If you haven’t been paying attention in the last 20 years, software is everywhere. Everything to some degree has some kind of software working behind it. From kids toys, cars, air conditioners, phones, speakers, and even mirrors are now being software and voice enabled. Software will continue to invade every aspect it possibly can. That is a good and bad thing. Software in and of itself is innocuous, it is how it is developed, tested and used that makes the difference. It is in that difference where ethics, accountability and the speed of change collide.
The speed of change can affect many things besides technology outpacing laws to keep it in check. The speed of change also forces companies to compete and change at speeds never before seen in history. This need to keep up is at the forefront of every company because if they don’t, they will get passed by an old competitor or get overtaken by a new one. Ask Gillette about the dollar shave club. This is why so many companies have an innovation lab, they are trying to have a dedicated focus to improve their product – and when that doesn’t work then they will try to merge with a competitor or purchase the upstart, ask Schick who just bought Harry’s Razors or Proctor and Gamble that bought Dollar Shave Club.
While those products are not specifically software driven the example is the same, companies have to compete every day to keep their market share. While on the surface that makes sense and seems fine – it is under the surface where the problems start to rise. When it comes to software you have to be careful about your desire to win and make sure that it doesn’t overtake proper ethics in how you release your product and the software behind it. Releasing buggy software can kill and it has killed hundreds of people.
Recently we saw the two fatal Boeing plane crashes involving their 737 aircrafts and the initial investigation and afterwards showed their software was partially responsible. In 2018 one of Uber’s self-driving cars caused the death of a pedestrian due to software glitches. Or the software error of a MIM-104 Patriot Missile that caused its system clock to drift by one third of a second over a period of one hundred hours – resulting in failure to locate and intercept an incoming missile which then killed 28 Americans. Unfortunately, the examples can go on and on and this is where ethics and accountability come in.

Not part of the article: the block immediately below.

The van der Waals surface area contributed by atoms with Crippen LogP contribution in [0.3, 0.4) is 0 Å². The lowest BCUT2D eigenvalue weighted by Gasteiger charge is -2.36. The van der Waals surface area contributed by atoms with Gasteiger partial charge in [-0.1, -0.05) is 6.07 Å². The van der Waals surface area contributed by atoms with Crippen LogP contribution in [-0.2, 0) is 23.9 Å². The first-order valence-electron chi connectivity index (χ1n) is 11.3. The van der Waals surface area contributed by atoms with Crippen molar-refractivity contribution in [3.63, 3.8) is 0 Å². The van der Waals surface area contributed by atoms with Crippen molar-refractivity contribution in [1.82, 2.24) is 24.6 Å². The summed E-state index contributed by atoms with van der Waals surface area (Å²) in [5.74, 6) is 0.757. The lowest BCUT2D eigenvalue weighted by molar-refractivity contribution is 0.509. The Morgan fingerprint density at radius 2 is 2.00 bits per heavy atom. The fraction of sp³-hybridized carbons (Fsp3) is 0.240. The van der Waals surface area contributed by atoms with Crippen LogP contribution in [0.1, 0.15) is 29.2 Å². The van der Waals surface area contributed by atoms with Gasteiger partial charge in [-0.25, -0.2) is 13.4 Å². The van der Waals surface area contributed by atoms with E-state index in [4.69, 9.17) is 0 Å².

Let me be clear in saying the majority of software bugs do not put people in any physical danger, but my point is that it does happen. In the race to be first, companies release software knowing it is not fit for release and instead of having it fully tested they are more concerned with hitting a deadline. As a population we have become accustomed to software bugs and glitches and have learned to just patiently wait for the next patch. But is this how it should be? Why not just do a good job testing and then release when you know it actually works correctly? I think our apathy towards buggy software helps drive complacency. I mean, have you ever tried to report a bug to anyone? It is close to mission impossible, so why try.
As for the ethics questions – who’s to blame? The company? The Software Engineers? The release Manager? Can anybody be held accountable – especially when people die? At some point there may need to be some type of oversight and maybe even a hotline that Software Engineers can anonymously report software that is not ready for release and could have damaging consequences if released. There is a lot of code out there that is holding human lives in the balance and we need to start thinking more deeply about that, in order to find solutions to protect the general public.
Then what about the user? What if they don’t use the software or equipment properly? Should we expect the Software Engineers to understand every potential misuse of software as well? Testing for proper use and function is one thing but what about testing for improper use and outcome? Should developers work closer with the end users to understand all the different ways their product is used? I can keep going back and forth on this all day because this where it starts to get really muddy. These are all tough questions that need answers and as one CIO told me “buggy software glitches are not that big of a deal” is not the answer.